I was so happy when my dear friends Patty and Abby were finally able to get married (when Maryland voters extended marriage rights to same-sex couples) that I couldn’t wait. I flew out to Baltimore.
No way I was going to miss this wedding. No way I was going to miss witnessing this.
You know sometimes when you meet a couple and you kind of know that they won’t last? Well, think exactly opposite. When Patty (whom I’ve known for years) met Abby, I knew they were made for each other.
So when they said, “I do,” in a small room in the county court building, I shed a tear and snapped a few dozen photos, including, of course, a few on my iPhone.
I promptly posted their picture (with permission) on my Facebook page.
“Just married!” I wrote. And then I tagged the photo with my friends’ names.
It was official. The world (i.e. Facebook) was informed. I don’t have many friends in common with these two since we live on opposite sides of the country. So I really posted it for them.
And then came the comments.
At first they were what you’d expect: warm congratulations from their friends. Their friends liking the photo.
And then my friends started liking it.
Yes, I thought, they think I’m an amazing photographer! How did I possibly capture this beautiful moment (aside from the fact that it happened right in front of me and they held their positions for minutes)? They thought it was extraordinary.
Seriously, I’m well aware of the fact that most people “like” pictures because they pause for a second, think, cool, click “like,” and move along. I do it all the time.
I could tell many were liking it because, well, maybe some of them, thought two women being married was cool. Some just thought being married was cool, regardless of gender.
Everybody loves a celebration.
And then, then, they started commenting in another way—congratulating me. That’s when I knew I’d messed up.
Hey, thanks guys. But aside from the fact that I’m white and the women pictured are white and oh yeah, we’re all women, we don’t have much in common.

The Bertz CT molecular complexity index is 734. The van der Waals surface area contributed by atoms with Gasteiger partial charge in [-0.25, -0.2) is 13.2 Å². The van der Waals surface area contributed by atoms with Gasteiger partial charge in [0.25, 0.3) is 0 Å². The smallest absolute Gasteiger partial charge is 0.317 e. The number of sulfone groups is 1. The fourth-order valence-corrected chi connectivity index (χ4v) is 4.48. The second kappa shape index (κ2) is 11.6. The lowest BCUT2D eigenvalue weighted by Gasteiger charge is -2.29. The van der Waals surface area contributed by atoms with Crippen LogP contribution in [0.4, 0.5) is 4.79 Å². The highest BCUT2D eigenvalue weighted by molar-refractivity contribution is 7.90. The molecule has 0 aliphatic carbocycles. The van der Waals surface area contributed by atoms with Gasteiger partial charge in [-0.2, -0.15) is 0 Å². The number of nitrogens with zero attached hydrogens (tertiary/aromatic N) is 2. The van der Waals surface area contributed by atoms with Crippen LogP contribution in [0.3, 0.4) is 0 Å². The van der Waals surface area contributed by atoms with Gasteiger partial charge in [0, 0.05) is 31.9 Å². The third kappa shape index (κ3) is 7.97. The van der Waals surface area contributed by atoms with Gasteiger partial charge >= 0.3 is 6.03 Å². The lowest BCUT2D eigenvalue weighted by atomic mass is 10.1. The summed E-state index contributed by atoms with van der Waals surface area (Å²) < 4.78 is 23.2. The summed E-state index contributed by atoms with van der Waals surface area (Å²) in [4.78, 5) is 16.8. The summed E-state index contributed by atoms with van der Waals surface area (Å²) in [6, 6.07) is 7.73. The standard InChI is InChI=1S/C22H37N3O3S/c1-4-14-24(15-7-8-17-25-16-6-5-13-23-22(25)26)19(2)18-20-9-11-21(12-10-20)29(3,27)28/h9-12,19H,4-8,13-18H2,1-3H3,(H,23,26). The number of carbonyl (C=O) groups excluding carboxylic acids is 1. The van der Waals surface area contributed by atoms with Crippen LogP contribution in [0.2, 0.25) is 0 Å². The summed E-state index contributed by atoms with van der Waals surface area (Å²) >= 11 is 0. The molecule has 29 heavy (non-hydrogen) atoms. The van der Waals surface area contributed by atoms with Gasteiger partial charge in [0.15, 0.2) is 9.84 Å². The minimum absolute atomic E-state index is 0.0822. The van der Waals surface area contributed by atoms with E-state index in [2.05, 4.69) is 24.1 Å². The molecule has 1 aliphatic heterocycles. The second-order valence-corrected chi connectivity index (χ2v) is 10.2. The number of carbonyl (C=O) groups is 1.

I mean, I have blond hair. They have brown. One woman is tall. I’m short. One woman is in a wheelchair. I’m not.
I could get all holier than thou right now about how people who don’t even know me were congratulating me. How meaningful can that be?
But hey, I’ve done it too: drive-by sincerity. I wish people I’ve never met a happy birthday. And it could have been a lot worse. I’ve even seen people wish dead people happy birthday, on a memorial page.
On the other hand, is wishing someone you hardly know congratulations on a wedding that they didn’t have really that different in the offline world?
When it comes down to it, as odd as it is to be receiving congratulations on a marriage I didn’t have, I don’t want to discourage this type of behavior. Hell, we need all the pats on the back we can get—even if they’re not really for us.
Somehow Facebook brings out the worst and the best in us. And if once in awhile people get it wrong in a good way, I’m OK with that.
So wish me congratulations or happy birthday any time you want. If you get it wrong, I won’t complain.
Janet Kornblum likes to pontificate about how the online world changes us. Or not. Let her know what you think: firstname.lastname@example.org. She just might wish you congratulations.